During the three-year completion work that ended last summer, Wendelstein 7-X was primarily equipped with water cooling for the wall elements and an upgraded heating system. The latter can now couple twice as much power into the plasma as before. Since then, the nuclear fusion experiment can be operated in new parameter ranges. “We are now exploring our way towards ever higher energy values,” explained Prof. Dr. Thomas Klinger, head of the Stellarator Transport and Dynamics Division at the Max Planck Institute for Plasma Physics (IPP) in Greifswald. “In doing so, we have to proceed step by step so as not to overload and damage the facility.”
On 15 February 2023, the researchers reached a new milestone: for the first time, they were able to achieve an energy turnover of 1.3 gigajoules in this device. This was 17 times higher than the best value achieved before the conversion (75 megajoules). The energy turnover results from the coupled heating power multiplied by the duration of the discharge. Only if it is possible to couple large amounts of energy continuously into the plasma and also remove the resulting heat, a power plant operation is possible.
The plasma discharge lasted eight minutes
Particularly heat-resistant divertor baffle plates are used to dissipate the largest heat flows at Wendelstein 7-X. They are part of the inner wall, which is now cooled by a system of 6.8 kilometres of water pipes since the completion of the device. No other fusion facility in the world currently has such a comprehensively cooled inner wall. The plasma heating consists of three components: the newly installed ion heating, the heating by neutral particle injection and electron microwave heating. For the current record, the electron microwave heating system was particularly important because it delivers large amounts of power over periods of several minutes. The energy turnover of 1.3 gigajoule was achieved with an average heating power of 2.7 megawatts, whereby the discharge lasted 480 seconds. This is also a new record for Wendelstein 7-X and one of the best values worldwide. Before the completion works, Wendelstein 7-X achieved maximum plasma times of 100 seconds at much lower heating power.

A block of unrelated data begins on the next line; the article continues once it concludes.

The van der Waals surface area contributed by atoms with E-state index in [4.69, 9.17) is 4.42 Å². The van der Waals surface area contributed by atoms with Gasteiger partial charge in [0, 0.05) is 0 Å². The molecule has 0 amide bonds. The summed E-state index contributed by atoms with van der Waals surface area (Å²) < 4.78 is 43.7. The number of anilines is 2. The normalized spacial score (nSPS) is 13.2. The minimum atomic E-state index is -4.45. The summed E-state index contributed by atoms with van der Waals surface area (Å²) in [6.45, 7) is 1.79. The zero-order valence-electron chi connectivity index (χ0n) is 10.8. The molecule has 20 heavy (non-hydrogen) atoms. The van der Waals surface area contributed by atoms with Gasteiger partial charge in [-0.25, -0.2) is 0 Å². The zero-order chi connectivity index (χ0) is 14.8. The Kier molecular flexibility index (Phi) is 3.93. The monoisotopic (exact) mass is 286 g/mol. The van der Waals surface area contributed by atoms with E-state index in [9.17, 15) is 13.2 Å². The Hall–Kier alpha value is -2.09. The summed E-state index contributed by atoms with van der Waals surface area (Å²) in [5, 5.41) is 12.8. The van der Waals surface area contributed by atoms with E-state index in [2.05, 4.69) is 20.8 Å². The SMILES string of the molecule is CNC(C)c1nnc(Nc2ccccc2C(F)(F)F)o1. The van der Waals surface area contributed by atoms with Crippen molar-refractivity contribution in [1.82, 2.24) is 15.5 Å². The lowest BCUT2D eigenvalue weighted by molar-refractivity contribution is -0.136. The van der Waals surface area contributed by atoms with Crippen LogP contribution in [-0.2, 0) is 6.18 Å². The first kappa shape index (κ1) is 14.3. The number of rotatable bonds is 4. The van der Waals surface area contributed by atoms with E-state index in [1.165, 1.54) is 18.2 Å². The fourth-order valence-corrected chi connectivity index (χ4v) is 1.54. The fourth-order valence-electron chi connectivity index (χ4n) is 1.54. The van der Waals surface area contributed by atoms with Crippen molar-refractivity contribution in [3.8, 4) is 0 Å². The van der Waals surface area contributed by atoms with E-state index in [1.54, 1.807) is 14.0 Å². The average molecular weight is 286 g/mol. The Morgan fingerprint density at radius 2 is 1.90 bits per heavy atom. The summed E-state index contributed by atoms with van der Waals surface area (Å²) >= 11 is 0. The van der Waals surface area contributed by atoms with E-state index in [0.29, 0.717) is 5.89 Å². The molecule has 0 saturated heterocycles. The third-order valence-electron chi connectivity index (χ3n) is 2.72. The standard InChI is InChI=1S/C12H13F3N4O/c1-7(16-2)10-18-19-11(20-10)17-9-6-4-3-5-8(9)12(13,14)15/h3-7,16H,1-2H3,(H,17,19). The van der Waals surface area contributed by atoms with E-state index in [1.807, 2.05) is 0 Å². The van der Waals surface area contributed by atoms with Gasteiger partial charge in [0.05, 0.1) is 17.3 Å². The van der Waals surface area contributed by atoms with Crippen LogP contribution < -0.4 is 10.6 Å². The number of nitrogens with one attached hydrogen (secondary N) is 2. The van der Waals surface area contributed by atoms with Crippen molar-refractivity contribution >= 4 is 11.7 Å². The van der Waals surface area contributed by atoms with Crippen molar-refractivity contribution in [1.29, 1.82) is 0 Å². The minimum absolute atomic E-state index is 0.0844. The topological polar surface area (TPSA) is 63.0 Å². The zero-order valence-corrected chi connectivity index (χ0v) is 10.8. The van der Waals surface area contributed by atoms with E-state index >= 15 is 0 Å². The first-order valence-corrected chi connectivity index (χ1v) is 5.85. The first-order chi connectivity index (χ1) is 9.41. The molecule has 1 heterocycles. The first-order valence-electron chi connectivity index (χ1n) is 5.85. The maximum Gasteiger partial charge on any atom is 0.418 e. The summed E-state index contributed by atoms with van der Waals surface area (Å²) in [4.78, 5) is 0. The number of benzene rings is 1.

Within a few years, the plan is to increase the energy turnover at Wendelstein 7-X to 18 gigajoules, with the plasma then being kept stable for half an hour.
Link to IR video: https://youtu.be/GTmje2qsVgY
Background to nuclear fusion
The goal of fusion research is to develop a climate and environmentally friendly power plant. Similar to the sun, it is to generate energy from the fusion of atomic nuclei. The Max Planck Institute for Plasma Physics is pursuing the path of magnetic fusion. Because the fusion fire only ignites at temperatures above 100 million degrees, the fuel – a thin hydrogen plasma – must not come into contact with cold vessel walls. Held by magnetic fields, it floats almost contact-free inside a vacuum chamber. The magnetic cage of Wendelstein 7-X is created by a ring of 50 superconducting magnetic coils. It is a stellarator-type facility in which the special shapes of the coils are the result of sophisticated optimisation calculations. With the help of these coils, the quality of plasma confinement in a stellarator should reach the level of competing tokamak-type facilities.
About Max Planck Institute for Plasma Physics
The research conducted at the Max Planck Institute for Plasma Physics (IPP) in Germany (locations: Garching near Munich and Greifswald) is researching the physical foundations for a fusion power plant that will generate energy from the fusion of light atomic nuclei. IPP’s research is part of the European fusion program. With its workforce of approximately 1,100, IPP is one of the largest fusion research centres in Europe.